Jones v. Baldwin et al

Filing 10

ORDER REFERRING CASE to Magistrate Judge Stephen C. Williams. IT IS HEREBY ORDERED that COUNT 1 shall PROCEED against DOE and BROWN. IT IS FURTHER ORDERED that COUNT 2 is DISMISSED without prejudice for failure to state a claim upon which relief may be granted. IT IS FURTHER ORDERED that COUNT 3 shall PROCEED against WEXFORD, BALDWIN, LASHBROOK, BROWN, and LOVE. COUNT 3 is DISMISSED without prejudice as against DOE. With respect to COUNTS 1 and 3, the Clerk of the Court shall prepare for defen dants BALDWIN, LASHBROOK, WEXFORD, LOVE, BROWN, and DOE (once identified) (1) Form 5 (Notice of a Lawsuit and Request to Waive Service of a Summons), and (2) Form 6 (Waiver of Service of Summons). Plaintiff has filed a Motion for Recruitment of Coun sel (Doc. 3), which is REFERRED to United States Magistrate Judge Stephen C. Williams for a decision. Plaintiff's Motion for Service of Process at Government Expense (Doc. 4) is DENIED as moot. Signed by Chief Judge Michael J. Reagan on 6/13/2017. (tkm)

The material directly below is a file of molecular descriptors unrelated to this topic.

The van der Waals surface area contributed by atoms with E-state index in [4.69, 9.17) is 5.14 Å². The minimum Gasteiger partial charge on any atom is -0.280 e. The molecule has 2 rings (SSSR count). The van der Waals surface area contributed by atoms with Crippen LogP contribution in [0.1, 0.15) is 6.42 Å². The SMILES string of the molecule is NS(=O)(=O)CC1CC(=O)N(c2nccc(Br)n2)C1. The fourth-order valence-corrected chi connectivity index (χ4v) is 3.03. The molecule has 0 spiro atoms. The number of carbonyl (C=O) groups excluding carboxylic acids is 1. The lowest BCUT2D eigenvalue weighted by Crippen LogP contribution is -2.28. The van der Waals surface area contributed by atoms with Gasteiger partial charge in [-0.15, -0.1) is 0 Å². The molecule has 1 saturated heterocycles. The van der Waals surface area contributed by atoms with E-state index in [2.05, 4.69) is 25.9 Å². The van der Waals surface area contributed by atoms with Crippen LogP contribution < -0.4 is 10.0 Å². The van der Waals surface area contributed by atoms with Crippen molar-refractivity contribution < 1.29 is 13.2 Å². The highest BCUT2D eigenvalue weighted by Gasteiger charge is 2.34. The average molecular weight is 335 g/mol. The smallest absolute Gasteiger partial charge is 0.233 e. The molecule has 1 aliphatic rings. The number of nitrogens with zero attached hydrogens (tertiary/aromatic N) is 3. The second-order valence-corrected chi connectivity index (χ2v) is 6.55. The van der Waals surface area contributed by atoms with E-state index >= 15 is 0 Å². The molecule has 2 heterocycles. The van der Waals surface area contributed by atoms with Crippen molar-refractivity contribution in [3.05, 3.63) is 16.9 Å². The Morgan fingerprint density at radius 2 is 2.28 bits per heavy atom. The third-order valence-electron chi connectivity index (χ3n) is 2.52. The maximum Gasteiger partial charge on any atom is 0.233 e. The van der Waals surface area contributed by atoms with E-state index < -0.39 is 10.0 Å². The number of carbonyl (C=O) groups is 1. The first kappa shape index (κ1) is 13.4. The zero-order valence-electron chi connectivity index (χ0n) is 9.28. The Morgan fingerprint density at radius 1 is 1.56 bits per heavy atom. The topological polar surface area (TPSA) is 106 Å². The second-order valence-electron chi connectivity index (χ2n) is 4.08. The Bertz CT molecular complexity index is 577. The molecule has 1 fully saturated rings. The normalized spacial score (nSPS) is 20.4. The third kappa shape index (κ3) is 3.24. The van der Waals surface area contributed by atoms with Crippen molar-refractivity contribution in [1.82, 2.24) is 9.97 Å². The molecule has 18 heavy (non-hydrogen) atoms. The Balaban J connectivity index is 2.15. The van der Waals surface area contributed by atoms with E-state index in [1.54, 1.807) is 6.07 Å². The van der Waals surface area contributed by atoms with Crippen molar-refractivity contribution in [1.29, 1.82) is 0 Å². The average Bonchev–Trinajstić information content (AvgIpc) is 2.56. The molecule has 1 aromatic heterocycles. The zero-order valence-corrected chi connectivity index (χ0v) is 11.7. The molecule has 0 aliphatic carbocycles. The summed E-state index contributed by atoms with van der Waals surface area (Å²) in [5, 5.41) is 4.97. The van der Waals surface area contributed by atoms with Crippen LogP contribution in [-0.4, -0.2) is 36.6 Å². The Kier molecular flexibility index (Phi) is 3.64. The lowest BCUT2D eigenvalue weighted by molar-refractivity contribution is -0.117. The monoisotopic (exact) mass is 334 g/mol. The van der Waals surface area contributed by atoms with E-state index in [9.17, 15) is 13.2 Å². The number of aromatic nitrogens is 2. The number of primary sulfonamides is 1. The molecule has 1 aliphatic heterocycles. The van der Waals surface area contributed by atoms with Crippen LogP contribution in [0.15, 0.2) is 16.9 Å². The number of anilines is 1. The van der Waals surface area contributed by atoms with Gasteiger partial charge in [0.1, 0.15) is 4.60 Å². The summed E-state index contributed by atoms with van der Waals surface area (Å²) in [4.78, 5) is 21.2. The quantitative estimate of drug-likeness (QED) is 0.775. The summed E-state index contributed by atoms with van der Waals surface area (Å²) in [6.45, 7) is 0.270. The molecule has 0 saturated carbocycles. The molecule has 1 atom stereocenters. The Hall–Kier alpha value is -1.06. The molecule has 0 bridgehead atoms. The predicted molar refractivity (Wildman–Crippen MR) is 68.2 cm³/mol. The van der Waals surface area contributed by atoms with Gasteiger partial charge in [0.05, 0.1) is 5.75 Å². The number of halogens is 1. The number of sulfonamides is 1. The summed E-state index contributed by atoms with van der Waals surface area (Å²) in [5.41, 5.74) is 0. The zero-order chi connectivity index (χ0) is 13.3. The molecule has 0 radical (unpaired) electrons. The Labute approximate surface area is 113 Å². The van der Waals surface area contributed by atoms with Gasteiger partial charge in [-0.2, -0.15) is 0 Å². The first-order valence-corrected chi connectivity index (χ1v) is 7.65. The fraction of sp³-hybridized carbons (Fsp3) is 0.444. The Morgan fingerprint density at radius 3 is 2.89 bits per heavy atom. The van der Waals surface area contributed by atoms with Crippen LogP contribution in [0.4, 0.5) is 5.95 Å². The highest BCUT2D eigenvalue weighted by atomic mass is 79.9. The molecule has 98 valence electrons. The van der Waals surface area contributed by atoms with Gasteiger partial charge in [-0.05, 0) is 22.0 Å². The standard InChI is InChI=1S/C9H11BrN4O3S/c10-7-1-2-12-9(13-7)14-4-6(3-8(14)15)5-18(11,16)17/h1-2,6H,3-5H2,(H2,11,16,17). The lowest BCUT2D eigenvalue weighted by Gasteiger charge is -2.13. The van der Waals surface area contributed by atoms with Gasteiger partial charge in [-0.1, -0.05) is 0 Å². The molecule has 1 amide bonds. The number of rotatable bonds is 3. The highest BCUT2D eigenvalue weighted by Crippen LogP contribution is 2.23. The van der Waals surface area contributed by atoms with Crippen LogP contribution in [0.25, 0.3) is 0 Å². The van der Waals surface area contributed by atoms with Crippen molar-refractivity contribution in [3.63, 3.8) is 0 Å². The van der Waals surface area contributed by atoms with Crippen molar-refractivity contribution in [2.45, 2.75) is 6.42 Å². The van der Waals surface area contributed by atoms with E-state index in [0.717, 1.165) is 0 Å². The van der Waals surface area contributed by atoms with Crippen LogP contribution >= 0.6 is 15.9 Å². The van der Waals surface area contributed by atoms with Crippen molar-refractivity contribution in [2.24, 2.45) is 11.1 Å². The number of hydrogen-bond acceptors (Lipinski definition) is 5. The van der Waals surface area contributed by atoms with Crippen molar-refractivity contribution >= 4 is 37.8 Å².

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IN THE UNITED STATES DISTRICT COURT FOR THE SOUTHERN DISTRICT OF ILLINOIS JAMAL JONES, M43295, Plaintiff, vs. JOHN BALDWIN, CHRISTINE BROWN, JACQUELINE LASHBROOK, LARUE LOVE, JANE DOE, WEXFORD MEDICAL SOURCES, Defendants. ) ) ) ) ) ) ) ) ) ) ) ) ) ) ) ) Case No. 17−cv–162−MJR MEMORANDUM AND ORDER REAGAN, Chief District Judge: Plaintiff Jamal Jones, an inmate a Pinckneyville Correctional Center, brings this action for deprivations of his constitutional rights pursuant to 42 U.S.C. § 1983. In his Complaint, Plaintiff claims the defendants have been deliberately indifferent to his serious medical needs in violation of the Eighth Amendment. (Doc. 1). This case is now before the Court for a preliminary review of the Complaint pursuant to 28 U.S.C. § 1915A, which provides: (a) Screening – The court shall review, before docketing, if feasible or, in any event, as soon as practicable after docketing, a complaint in a civil action in which a prisoner seeks redress from a governmental entity or officer or employee of a governmental entity. (b) Grounds for Dismissal – On review, the court shall identify cognizable claims or dismiss the complaint, or any portion of the complaint, if the complaint– (1) is frivolous, malicious, or fails to state a claim on which relief may be granted; or (2) seeks monetary relief from a defendant who is immune from such relief. 1 An action or claim is frivolous if “it lacks an arguable basis either in law or in fact.” Neitzke v. Williams, 490 U.S. 319, 325 (1989). Frivolousness is an objective standard that refers to a claim that any reasonable person would find meritless. Lee v. Clinton, 209 F.3d 1025, 102627 (7th Cir. 2000). An action fails to state a claim upon which relief can be granted if it does not plead “enough facts to state a claim to relief that is plausible on its face.” Bell Atlantic Corp. v. Twombly, 550 U.S. 544, 570 (2007). The claim of entitlement to relief must cross “the line between possibility and plausibility.” Id. at 557. At this juncture, the factual allegations of the pro se complaint are to be liberally construed. See Rodriguez v. Plymouth Ambulance Serv., 577 F.3d 816, 821 (7th Cir. 2009). Upon careful review of the Complaint and any supporting exhibits, the Court finds it appropriate to allow this case to proceed past the threshold stage. The Complaint In his Complaint (Doc. 1), Plaintiff makes the following allegations: on October 25, 2016, Plaintiff was kicked in the face, causing severe injuries to his eye sockets. (Doc. 1, p. 6). He began to experience vision loss. Id. He was taken to the Health Care Unit (“HCU”) where he was given a “minimal” examination by Defendant Jane Doe. Id. When Plaintiff complained to Doe of “severe headaches,” she told him to “stop bitching and crying like a baby.” Id. She also refused to take notes regarding his complaints. Id. Doe told Plaintiff that he would not receive an x-ray because there was “no visible reason” to have one taken. (Doc. 1, p. 7). Plaintiff requested ice for his injury to relieve the swelling, but it was refused. Id. Plaintiff was instead given a low dose of Tylenol, and later Ibuprofen. Id. Because Plaintiff was sent back to his cell after his first visit to the HCU after his injury without having been given an x-ray, the fracture in his face began to heal unevenly, leaving 2 Plaintiff’s face disfigured. Id. Both of Plaintiff’s eyes were black, and one of them was shut completely. Id. Even now, Plaintiff’s eyes “show a dark shadow to them.” Id. The Tylenol and Ibuprofen Plaintiff was given did not stop or slow the pain Plaintiff was experiencing – which Plaintiff classifies as a 10 on a scale of 1 to 10. Id. Plaintiff visited the HCU several times, only to be rushed out without sufficient care. Id. “For a very long time, [Plaintiff] was denied an xray by [Defendant Christine] Brown.” Id. “In fact, Brown, Lashbrook, Love, and Baldwin instructed staff to not even consider treating such an ‘expensive procedure,’” as is evidenced by a memorandum in the HCU with a list of over a dozen treatments and conditions that Wexford instructs its employees not to provide and/or treat, as “‘expensive’ care is not Wexford’s obligation.” Id. Plaintiff “still has periods of 10-12 hours of severe headaches.” Id. In fact, once when Plaintiff was trying to tie his shoes, he became so dizzy he almost fell over. Id. Plaintiff believes he needs an MRI, but MRIs are listed on the memorandum as a service that Wexford does not allow. Id. Plaintiff has instead suffered from daily headaches and severe depression. Id. Plaintiff sent a letter to Baldwin about this “expensive care” memo of Wexford’s, but it went unanswered. (Doc. 1, p. 8). Plaintiff also filed an emergency grievance, which was received by the grievance officer on November 15, 2016 and forwarded to Baldwin on December 1, 2016. Id. This grievance was denied. Id. On November 3, 2016, Plaintiff was ready to have x-rays taken, but the corrections officer on his wing told him his pass had been cancelled. Id. Plaintiff claims “[e]very cry out he’s sent to Lashbrook, Love, Brown, and Baldwin went unanswered except” his emergency grievance that Baldwin expedited as an emergency but ultimately denied. (Doc. 1, p. 8); (Doc. 1-1, pp. 1-4). Notably, the emergency grievance response from Debbie Knauer of the 3 Administrative Review Board and Baldwin indicates that Plaintiff “was to come to x-ray November 3, 2016 but chose to go to commissary” and Plaintiff’s “facial bones x-rayed [sic] on November 9, 2016.” (Doc. 1-1, p. 4). Plaintiff claims he “suffers from severe 10-12 hour headaches, severe vision loss, severe depression, neck pain, and other mental injuries[.]” (Doc. 1, p. 8). Plaintiff seeks monetary damages from the defendants. (Doc. 1, p. 10). Discussion Based on the allegations of the Complaint, the Court finds it convenient to divide the pro se action into 3 counts. The parties and the Court will use these designations in all future pleadings and orders, unless otherwise directed by a judicial officer of this Court. The designation of these counts does not constitute an opinion regarding their merit. Count 1 – Doe and Brown showed deliberate indifference to Plaintiff’s serious medical needs involving injuries to his face and pain associated therewith by failing to provide him with effective treatment in violation of the Eighth Amendment. Count 2 – Baldwin, Lashbrook, Brown, and Love showed deliberate indifference to Plaintiff’s serious medical needs involving injuries to his face and pain associated therewith in violation of the Eighth Amendment by failing to take action to ensure Plaintiff received adequate care when they received grievances and/or complaints regarding his lack of treatment. Count 3 – Defendants created and perpetuated a policy at Pinckneyville favoring inexpensive medical care over effective medical care in violation of the Eighth Amendment. As discussed in more detail below, Counts 1 and 3 will be allowed to proceed past threshold. Any other intended claim that has not been recognized by the Court is considered dismissed without prejudice as inadequately pleaded under the Twombly pleading standard. Count 1 – Deliberate Indifference to Medical Needs A prisoner raising a claim for deliberate indifference to the prisoner’s serious medical 4 needs must satisfy two requirements. The first requirement compels the prisoner to satisfy an objective standard: “[T]he deprivation alleged must be, objectively, ‘sufficiently serious[.]’” Farmer v. Brennan, 511 U.S. 825, 834 (1994) (quoting Wilson v. Seiter, 501 U.S. 294, 298 (1991)). The Seventh Circuit considers the following to be indications of a serious medical need: (1) where failure to treat the condition could “result in further significant injury or the unnecessary and wanton infliction of pain;” (2) “[e]xistence of an injury that a reasonable doctor or patient would find important and worthy of comment or treatment;” (3) “presence of a medical condition that significantly affects an individual’s daily activities;” or (4) “the existence of chronic and substantial pain.” Gutierrez v. Peters, 111 F.3d 1364, 1373 (7th Cir. 1997). The second requirement involves a subjective standard: “[A] prison official must have a ‘sufficiently culpable state of mind,’” one that amounts to “‘deliberate indifference’ to inmate health or safety.” Id. (quoting Wilson, 501 U.S. at 297). Liability under the deliberate- indifference standard requires more than negligence, gross negligence or even recklessness; rather, it is satisfied only by conduct that approaches intentional wrongdoing, i.e., “something less than acts or omissions for the very purpose of causing harm or with knowledge that harm will result.” Farmer, 511 U.S. at 835. Plaintiff has described an adequately serious condition with respect to his face injury, and the pain and suffering he has endured from it, to meet the objective prong of the medical indifference standard. Plaintiff also alleges that Doe more or less downplayed his injury when he came to the HCU after sustaining it, despite the visible severity of it, and even refused to give Plaintiff ice, much less an x-ray. Plaintiff also claims Doe gave Plaintiff’s injury only a minimal inspection and told him to stop complaining. Brown also allegedly specifically denied Plaintiff an x-ray for a long period of time. At this early stage, these allegations satisfy the subjective 5 component of the deliberate indifference standard. Count 1 against Doe and Brown will therefore be allowed to proceed. Count 2 – Grievance Officials It is well established that “[f]or constitutional violations under § 1983 ... a government official is only liable for his or her own misconduct.” E.g., Locke v. Haessig, 788 F.3d 662, 669 (7th Cir. June 5, 2015). “This means that to recover damages against a prison official acting in a supervisory role, a § 1983 plaintiff may not rely on a theory of respondeat superior and must instead allege that the defendant, through his or her own conduct, has violated the Constitution.” Perez v. Fenoglio, 792 F.3d 768, 781 (7th Cir. 2015) (citing Ashcroft v. Iqbal, 556 U.S. 662, 676 (2009). “An inmate's correspondence to a prison administrator may . . . establish a basis for personal liability under § 1983 where that correspondence provides sufficient knowledge of a constitutional deprivation.” Perez, 792 F.3d at 781-82 (citing Vance v. Peters, 97 F.3d 987, 993 (7th Cir. 1996)) (“[A] prison official's knowledge of prison conditions learned from an inmate's communications can, under some circumstances, constitute sufficient knowledge of the conditions to require the officer to exercise his or her authority and to take the needed action to investigate and, if necessary, to rectify the offending condition.”). “In other words, prisoner requests for relief that fall on ‘deaf ears’ may evidence deliberate indifference.” Perez, 792 F.3d at 782. Plaintiff has alleged that he somehow informed many of the defendants about his medical issues. He claims that “every cry out” he sent to Baldwin, Lashbrook, Brown, and Love went unanswered. He does not provide any information as to what these “cry outs” may have consisted of, or how many there may have been, or whether they even reached any of the defendants, other than his having attached to the Complaint a single grievance and the response 6 thereto to support his claim against Baldwin. In fact, it appears that Plaintiff’s grievance was given emergency expedited review by Baldwin, and after an investigation was conducted into the situation, the grievance was denied as it was discovered that Plaintiff received an x-ray of his facial bones, which was the “medical treatment deemed necessary by facility medical staff.” (Doc. 1-1, p. 4). This x-ray appears to have taken place soon after Plaintiff submitted the grievance but before it was reviewed by the grievance officer or Baldwin. Plaintiff therefore cannot claim that Baldwin ignored his complaint or that his request for relief from Baldwin fell “on deaf ears.” See Perez, 792 F.3d at 782. On the contrary, it appears that Plaintiff’s grievance to Baldwin inspired Baldwin to act upon and investigate Plaintiff’s complaints. Baldwin’s apparent action in response to Plaintiff’s grievance, and reliance on his medical staff’s judgment once he conducted an investigation into Plaintiff’s care, belies Plaintiff’s allegation that Baldwin should be held liable for his lack of medical care based on the grievance he sent to him. See Arnett v. Webster, 658 F.3d 742, 755 (7th Cir. 2011) (“Nonmedical defendants . . . can rely on the expertise of medical personnel.”). Further, given the complete lack of information regarding what, if any, complaints Plaintiff might have sent or made to Lashbrook, Brown, and Love, this Court does not consider Plaintiff to have met the relevant pleading standard as to these defendants with respect to Count 2. Count 2 will therefore be dismissed without prejudice. Count 3 – Medical Care Policy Plaintiff cannot rely on a theory of respondeat superior, or supervisory liability, when bringing a claim under § 1983 against Wexford, a private corporation that provides medical staffing and services in IDOC facilities. Shields v. Illinois Dept. of Corr., 746 F.3d 782 (7th Cir. 2014). See also Iqbal, 556 U.S. at 676. A private corporation will generally only be held liable 7 under § 1983 for an unconstitutional policy or custom that results in a constitutional deprivation. Perez, 792 F.3d at 780 (citing Woodward v. Corr. Med. Servs. of Ill., Inc., 368 F.3d 917, 927 (7th Cir. 2014)). See Iskander v. Village of Forest Park, 690 F.2d 126, 128 (7th Cir. 1982). Plaintiff points to Wexford's policy of denying all costly forms of testing and treatment, regardless of need, as the driving force behind the denial of proper medical care (including an MRI) for his face injury. Count 3 shall receive further review against Wexford, based on this policy. Plaintiff further alleges that Baldwin, Brown, Lashbrook, and Love are liable for this policy because they “instructed staff to not even consider treating . . . ‘expensive’ procedure[s] . . . . as the ‘expensive’ care is not Wexford’s obligation.” (Doc. 1, p. 7). Plaintiff also allegedly sent a letter to Baldwin complaining about the policy. These allegations are enough, at this stage, to state a claim against Baldwin, Brown, Lashbrook, and Love for perpetuating a costover-efficacy healthcare policy at Pinckneyville. Count 3 shall therefore proceed against Wexford, Baldwin, Brown, Lashbrook, and Love. Plaintiff has failed to provide sufficient information to implicate Doe in this count, so she will be dismissed from Count 3 without prejudice. Identification of Unknown Defendants Plaintiff shall be allowed to proceed with Count 1 against Doe. However, this defendant must be identified with particularity before service of the Complaint can be made on her. Where a prisoner’s Complaint states specific allegations describing conduct of individual prison staff members sufficient to raise a constitutional claim, but the names of those defendants are not known, the prisoner should have the opportunity to engage in limited discovery to ascertain the identity of those defendants. Rodriguez v. Plymouth Ambulance Serv., 577 F.3d 816, 832 (7th Cir. 2009). In this case, Lashbrook, the warden of Pinckneyville, is already named as a 8 defendant and shall be responsible for responding to discovery aimed at identifying this unknown defendant. Guidelines for discovery will be set by the United States Magistrate Judge. Once the name of Doe is discovered, Plaintiff shall file a motion to substitute the newly identified defendant in place of the generic designation in the case caption and throughout the Complaint. Pending Motions Plaintiff has filed a Motion for Recruitment of Counsel (Doc. 3), which is REFERRED to United States Magistrate Judge Stephen C. Williams for a decision. Plaintiff's Motion for Service of Process at Government Expense (Doc. 4) is DENIED as moot. Waivers of service of summons will be issued and served on the remaining defendants as ordered below. Plaintiff is advised that it is not necessary for a litigant proceeding in forma pauperis to file a motion requesting service of process by the United States Marshal Service or other process server. The Clerk will issue summons and the Court will direct service for any Complaint that passes preliminary review. Disposition IT IS HEREBY ORDERED that COUNT 1 shall PROCEED against DOE and BROWN. IT IS FURTHER ORDERED that COUNT 2 is DISMISSED without prejudice for failure to state a claim upon which relief may be granted. IT IS FURTHER ORDERED that COUNT 3 shall PROCEED against WEXFORD, BALDWIN, LASHBROOK, BROWN, and LOVE. COUNT 3 is DISMISSED without prejudice as against DOE. With respect to COUNTS 1 and 3, the Clerk of the Court shall prepare for defendants 9 BALDWIN, LASHBROOK, WEXFORD, LOVE, BROWN, and DOE (once identified) (1) Form 5 (Notice of a Lawsuit and Request to Waive Service of a Summons), and (2) Form 6 (Waiver of Service of Summons). The Clerk is DIRECTED to mail these forms, a copy of the complaint, and this Memorandum and Order to each defendant's place of employment as identified by Plaintiff. If a defendant fails to sign and return the Waiver of Service of Summons (Form 6) to the Clerk within 30 days from the date the forms were sent, the Clerk shall take appropriate steps to effect formal service on that defendant, and the Court will require that defendant to pay the full costs of formal service, to the extent authorized by the Federal Rules of Civil Procedure. With respect to a defendant who no longer can be found at the work address provided by Plaintiff, the employer shall furnish the Clerk with the defendant's current work address, or, if not known, the defendant's last-known address. This information shall be used only for sending the forms as directed above or for formally effecting service. Any documentation of the address shall be retained only by the Clerk. Address information shall not be maintained in the court file or disclosed by the Clerk. Service shall not be made on DOE until such time as Plaintiff has identified her by name in a properly filed motion for substitution of parties. Plaintiff is ADVISED that it is his responsibility to provide the Court with the name and service address for this individual. Plaintiff shall serve upon defendants (or upon defense counsel once an appearance is entered), a copy of every pleading or other document submitted for consideration by the Court. Plaintiff shall include with the original paper to be filed a certificate stating the date on which a true and correct copy of the document was served on defendants or counsel. Any paper received by a district judge or magistrate judge that has not been filed with the Clerk or that fails to 10 include a certificate of service will be disregarded by the Court. Defendants are ORDERED to timely file an appropriate responsive pleading to the complaint and shall not waive filing a reply pursuant to 42 U.S.C. § 1997e(g). Pursuant to Local Rule 72.1(a)(2), this action is REFERRED to United States Magistrate Judge Stephen C. Williams for further pre-trial proceedings, including a decision on Plaintiff's Motion for Recruitment of Counsel (Doc. 3) and a plan for discovery aimed at identifying the unknown defendant with particularity. Further, this entire matter shall be REFERRED to United States Magistrate Judge Williams for disposition, pursuant to Local Rule 72.2(b)(2) and 28 U.S.C. § 636(c), if all parties consent to such a referral. If judgment is rendered against Plaintiff, and the judgment includes the payment of costs under § 1915, Plaintiff will be required to pay the full amount of the costs, regardless of the fact that his application to proceed in forma pauperis has been granted. See 28 U.S.C. § 1915(f)(2)(A). Finally, Plaintiff is ADVISED that he is under a continuing obligation to keep the Clerk of Court and each opposing party informed of any change in his address; the Court will not independently investigate his whereabouts. This shall be done in writing and not later than 7 days after a transfer or other change in address occurs. Failure to comply with this order will cause a delay in the transmission of court documents and may result in dismissal of this action for want of prosecution. See FED. R. CIV. P. 41(b). IT IS SO ORDERED. DATED: June 13, 2017 s/ Michael J. Reagan Chief Judge United States District Court 11